• E ntering a n ew e raAbout the surveyParticipating countriesRespondents from 62 countries took part in the RA survey. Country Country Country Afghanistan Indonesia Rwanda Algeria Iran Saudi Arabia Anguilla Italy Slovakia Armenia Ivory Coast South Africa Australia Japan Spain Bahrain Jordan Swaziland Belgium Kenya Sweden Benin Korea (South) Switzerland Bhutan Liberia Syria Brazil Malaysia Taiwan Bulgaria Netherlands Thailand Canada Nigeria Togo China Pakistan Tunisia Cyprus Peru Uganda Czech Republic Philippines Ukraine Finland Poland UK Gabon Portugal US Ghana Qatar Uzbekistan Guinea-Bissau Republic of the Congo Yemen Hungary Romania Zambia India Russia42© 2012 KPMG International Cooperative (“KPMG International”), a Swiss entity. Member firms of the KPMG network of independent firms are affiliated with KPMG International. KPMG International provides no client services. All rights reserved.
  • E n t e r i n g a n ew e r aOperatorsThe respondents represented 137 different telecommunications operators. Operator classification 40% 40 30 26% 19% 20 11% 12% 12% 10 3% 4% 1% 0 Africa & Middle East Asia Pacific Europe & Americas Fixed line Fixed line + mobile MobileFigures might not add up to 100% due to rounding.Source: KPMG Global Revenue Assurance Survey, 2012 43© 2012 KPMG International Cooperative (“KPMG International”), a Swiss entity. Member firms of the KPMG network of independent firms are affiliated with KPMG International. KPMG International provides no client services. All rights reserved.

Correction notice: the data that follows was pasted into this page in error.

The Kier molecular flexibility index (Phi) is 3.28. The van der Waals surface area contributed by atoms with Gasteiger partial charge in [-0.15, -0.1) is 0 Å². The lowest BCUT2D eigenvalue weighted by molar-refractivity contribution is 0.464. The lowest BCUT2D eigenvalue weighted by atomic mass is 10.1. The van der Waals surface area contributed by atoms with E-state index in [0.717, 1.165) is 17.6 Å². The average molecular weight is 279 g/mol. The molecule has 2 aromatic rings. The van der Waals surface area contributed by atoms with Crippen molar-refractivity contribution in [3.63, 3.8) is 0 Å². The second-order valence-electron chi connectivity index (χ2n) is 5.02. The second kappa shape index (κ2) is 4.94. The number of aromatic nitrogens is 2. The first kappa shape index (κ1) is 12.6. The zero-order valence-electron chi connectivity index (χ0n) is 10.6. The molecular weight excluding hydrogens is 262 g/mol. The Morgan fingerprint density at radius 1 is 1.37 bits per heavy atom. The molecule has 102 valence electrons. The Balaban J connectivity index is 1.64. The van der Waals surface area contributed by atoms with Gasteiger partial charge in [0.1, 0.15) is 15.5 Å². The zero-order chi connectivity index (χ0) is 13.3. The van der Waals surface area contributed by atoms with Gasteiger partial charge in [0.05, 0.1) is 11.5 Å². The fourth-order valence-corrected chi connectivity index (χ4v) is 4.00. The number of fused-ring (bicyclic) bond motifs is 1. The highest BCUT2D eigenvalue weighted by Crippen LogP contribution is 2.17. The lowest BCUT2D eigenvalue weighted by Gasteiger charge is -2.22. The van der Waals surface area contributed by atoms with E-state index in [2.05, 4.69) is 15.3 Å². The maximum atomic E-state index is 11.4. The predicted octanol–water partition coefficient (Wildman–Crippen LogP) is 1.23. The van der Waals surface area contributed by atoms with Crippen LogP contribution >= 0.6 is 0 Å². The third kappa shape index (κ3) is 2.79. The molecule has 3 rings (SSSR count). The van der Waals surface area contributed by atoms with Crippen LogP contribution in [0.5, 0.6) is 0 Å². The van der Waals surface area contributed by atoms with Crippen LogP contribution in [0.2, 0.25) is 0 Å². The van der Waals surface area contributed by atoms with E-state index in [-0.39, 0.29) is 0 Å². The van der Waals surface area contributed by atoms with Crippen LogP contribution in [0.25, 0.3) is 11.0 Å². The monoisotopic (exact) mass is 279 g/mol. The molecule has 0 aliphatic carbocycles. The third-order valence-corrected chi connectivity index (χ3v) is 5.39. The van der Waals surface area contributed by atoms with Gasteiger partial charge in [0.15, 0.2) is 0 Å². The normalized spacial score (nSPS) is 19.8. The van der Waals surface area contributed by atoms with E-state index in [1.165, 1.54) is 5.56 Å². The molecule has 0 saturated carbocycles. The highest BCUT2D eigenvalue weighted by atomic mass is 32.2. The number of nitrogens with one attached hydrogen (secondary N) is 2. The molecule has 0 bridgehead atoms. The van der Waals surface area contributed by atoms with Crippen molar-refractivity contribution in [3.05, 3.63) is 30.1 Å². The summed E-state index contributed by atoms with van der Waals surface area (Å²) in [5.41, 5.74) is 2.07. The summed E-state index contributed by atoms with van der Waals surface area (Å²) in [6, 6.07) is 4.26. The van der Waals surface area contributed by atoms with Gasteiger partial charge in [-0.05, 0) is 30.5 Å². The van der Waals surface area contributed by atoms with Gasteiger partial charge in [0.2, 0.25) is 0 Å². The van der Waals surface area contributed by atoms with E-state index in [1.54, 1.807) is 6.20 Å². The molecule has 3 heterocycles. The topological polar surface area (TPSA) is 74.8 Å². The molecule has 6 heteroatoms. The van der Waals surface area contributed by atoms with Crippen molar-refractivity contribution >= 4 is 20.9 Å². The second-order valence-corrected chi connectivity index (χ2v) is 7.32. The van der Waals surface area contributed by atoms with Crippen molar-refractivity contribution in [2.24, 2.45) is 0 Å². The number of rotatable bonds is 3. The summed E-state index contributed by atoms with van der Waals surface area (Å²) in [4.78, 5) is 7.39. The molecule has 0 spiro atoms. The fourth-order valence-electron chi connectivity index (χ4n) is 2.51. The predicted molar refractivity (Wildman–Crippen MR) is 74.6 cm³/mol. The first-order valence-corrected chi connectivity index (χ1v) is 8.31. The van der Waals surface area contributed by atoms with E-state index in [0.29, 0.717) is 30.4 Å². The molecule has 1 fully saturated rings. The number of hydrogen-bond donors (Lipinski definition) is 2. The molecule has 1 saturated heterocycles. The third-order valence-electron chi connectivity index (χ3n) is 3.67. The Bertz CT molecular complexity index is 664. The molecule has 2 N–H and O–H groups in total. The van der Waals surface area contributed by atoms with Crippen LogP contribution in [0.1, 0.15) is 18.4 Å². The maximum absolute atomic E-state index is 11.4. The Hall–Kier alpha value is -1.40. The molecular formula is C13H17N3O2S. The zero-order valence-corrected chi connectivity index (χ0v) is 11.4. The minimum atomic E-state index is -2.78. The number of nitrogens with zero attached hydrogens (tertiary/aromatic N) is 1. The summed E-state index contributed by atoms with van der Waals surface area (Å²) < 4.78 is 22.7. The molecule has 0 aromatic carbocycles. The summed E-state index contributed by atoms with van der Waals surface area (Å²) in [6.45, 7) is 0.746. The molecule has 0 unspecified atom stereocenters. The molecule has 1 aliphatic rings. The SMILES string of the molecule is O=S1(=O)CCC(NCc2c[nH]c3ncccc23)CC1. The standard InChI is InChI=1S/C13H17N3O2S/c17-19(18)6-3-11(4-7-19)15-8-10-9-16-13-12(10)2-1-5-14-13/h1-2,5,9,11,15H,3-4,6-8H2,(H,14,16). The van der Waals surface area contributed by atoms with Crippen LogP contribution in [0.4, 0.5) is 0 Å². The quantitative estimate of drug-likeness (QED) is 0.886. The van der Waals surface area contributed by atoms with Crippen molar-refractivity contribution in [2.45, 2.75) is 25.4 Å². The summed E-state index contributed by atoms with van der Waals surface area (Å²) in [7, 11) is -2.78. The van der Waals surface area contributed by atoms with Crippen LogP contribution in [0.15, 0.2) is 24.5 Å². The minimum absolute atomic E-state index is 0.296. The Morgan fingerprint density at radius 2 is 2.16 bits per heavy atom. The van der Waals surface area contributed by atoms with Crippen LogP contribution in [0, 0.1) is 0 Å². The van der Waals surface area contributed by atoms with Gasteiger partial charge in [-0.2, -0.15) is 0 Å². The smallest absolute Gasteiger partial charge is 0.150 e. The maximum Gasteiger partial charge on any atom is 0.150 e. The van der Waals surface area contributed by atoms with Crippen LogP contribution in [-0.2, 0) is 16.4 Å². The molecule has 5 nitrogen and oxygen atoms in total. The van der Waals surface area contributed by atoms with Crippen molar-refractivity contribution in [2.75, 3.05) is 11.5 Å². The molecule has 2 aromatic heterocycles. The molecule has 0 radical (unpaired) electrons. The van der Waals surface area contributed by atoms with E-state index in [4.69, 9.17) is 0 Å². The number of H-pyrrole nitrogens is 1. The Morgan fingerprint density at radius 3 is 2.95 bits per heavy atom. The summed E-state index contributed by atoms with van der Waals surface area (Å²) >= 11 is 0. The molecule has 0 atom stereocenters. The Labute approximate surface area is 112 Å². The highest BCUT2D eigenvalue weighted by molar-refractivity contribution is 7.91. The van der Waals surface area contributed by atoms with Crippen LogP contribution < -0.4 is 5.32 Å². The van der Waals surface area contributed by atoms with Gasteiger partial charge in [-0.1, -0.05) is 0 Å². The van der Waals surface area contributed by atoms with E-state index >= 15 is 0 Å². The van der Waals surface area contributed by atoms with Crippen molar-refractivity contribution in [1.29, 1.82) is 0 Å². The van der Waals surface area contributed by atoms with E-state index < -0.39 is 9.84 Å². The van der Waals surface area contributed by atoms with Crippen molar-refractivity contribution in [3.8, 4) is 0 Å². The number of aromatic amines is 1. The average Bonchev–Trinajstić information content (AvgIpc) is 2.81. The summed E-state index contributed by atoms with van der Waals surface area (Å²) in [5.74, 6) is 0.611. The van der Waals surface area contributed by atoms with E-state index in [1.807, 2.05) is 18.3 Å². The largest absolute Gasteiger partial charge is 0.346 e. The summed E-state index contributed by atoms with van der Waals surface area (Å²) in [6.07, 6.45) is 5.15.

• E ntering a n ew e ra Scale of operations Less than 100 million 17% Between 100–250 million 14% Between 250–500 million 5% Between 500–1000 million 13% Greater than 1 billion 51% 0 10 20 30 40 50 60All figures in US$.Source: KPMG Global Revenue Assurance Survey, 2012 Regional distribution 31% 42% 27% Africa & Middle East Asia Pacific Europe & Americas Source: KPMG Global Revenue Assurance Survey, 201244© 2012 KPMG International Cooperative (“KPMG International”), a Swiss entity. Member firms of the KPMG network of independent firms are affiliated with KPMG International. KPMG International provides no client services. All rights reserved.
  • E n t e r i n g a n ew e r a 45© 2012 KPMG International Cooperative (“KPMG International”), a Swiss entity. Member firms of the KPMG network of independent firms are affiliated with KPMG International. KPMG International provides no client services. All rights reserved.